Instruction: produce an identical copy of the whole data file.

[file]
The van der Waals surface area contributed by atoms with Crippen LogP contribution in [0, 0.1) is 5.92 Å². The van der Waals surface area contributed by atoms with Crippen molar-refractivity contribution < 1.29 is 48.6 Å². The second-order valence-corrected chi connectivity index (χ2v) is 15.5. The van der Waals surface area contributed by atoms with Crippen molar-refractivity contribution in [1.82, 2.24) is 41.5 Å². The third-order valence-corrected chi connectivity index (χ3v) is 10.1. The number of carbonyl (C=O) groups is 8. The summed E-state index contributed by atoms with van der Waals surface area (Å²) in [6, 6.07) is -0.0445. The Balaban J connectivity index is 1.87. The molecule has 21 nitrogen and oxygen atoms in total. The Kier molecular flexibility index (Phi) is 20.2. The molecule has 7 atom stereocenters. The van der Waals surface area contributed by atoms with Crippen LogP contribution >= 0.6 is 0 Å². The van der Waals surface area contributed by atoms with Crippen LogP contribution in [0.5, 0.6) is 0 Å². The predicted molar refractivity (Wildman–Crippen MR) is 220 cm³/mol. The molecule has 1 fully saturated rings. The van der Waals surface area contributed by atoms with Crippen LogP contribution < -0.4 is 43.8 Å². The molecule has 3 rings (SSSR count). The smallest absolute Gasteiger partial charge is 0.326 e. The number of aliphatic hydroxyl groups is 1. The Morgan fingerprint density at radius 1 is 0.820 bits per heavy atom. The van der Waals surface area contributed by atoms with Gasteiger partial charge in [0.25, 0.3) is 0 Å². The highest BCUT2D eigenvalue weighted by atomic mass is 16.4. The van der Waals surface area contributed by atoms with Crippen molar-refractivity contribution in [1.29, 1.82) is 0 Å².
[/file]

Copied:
The van der Waals surface area contributed by atoms with Crippen LogP contribution in [0, 0.1) is 5.92 Å². The van der Waals surface area contributed by atoms with Crippen molar-refractivity contribution < 1.29 is 48.6 Å². The second-order valence-corrected chi connectivity index (χ2v) is 15.5. The van der Waals surface area contributed by atoms with Crippen molar-refractivity contribution in [1.82, 2.24) is 41.5 Å². The third-order valence-corrected chi connectivity index (χ3v) is 10.1. The number of carbonyl (C=O) groups is 8. The summed E-state index contributed by atoms with van der Waals surface area (Å²) in [6, 6.07) is -0.0445. The Balaban J connectivity index is 1.87. The molecule has 21 nitrogen and oxygen atoms in total. The Kier molecular flexibility index (Phi) is 20.2. The molecule has 7 atom stereocenters. The van der Waals surface area contributed by atoms with Crippen LogP contribution >= 0.6 is 0 Å². The van der Waals surface area contributed by atoms with Crippen LogP contribution in [0.5, 0.6) is 0 Å². The predicted molar refractivity (Wildman–Crippen MR) is 220 cm³/mol. The molecule has 1 fully saturated rings. The van der Waals surface area contributed by atoms with Crippen LogP contribution < -0.4 is 43.8 Å². The molecule has 3 rings (SSSR count). The smallest absolute Gasteiger partial charge is 0.326 e. The number of aliphatic hydroxyl groups is 1. The Morgan fingerprint density at radius 1 is 0.820 bits per heavy atom. The van der Waals surface area contributed by atoms with Gasteiger partial charge in [0.25, 0.3) is 0 Å². The highest BCUT2D eigenvalue weighted by atomic mass is 16.4. The van der Waals surface area contributed by atoms with Crippen molar-refractivity contribution in [1.29, 1.82) is 0 Å².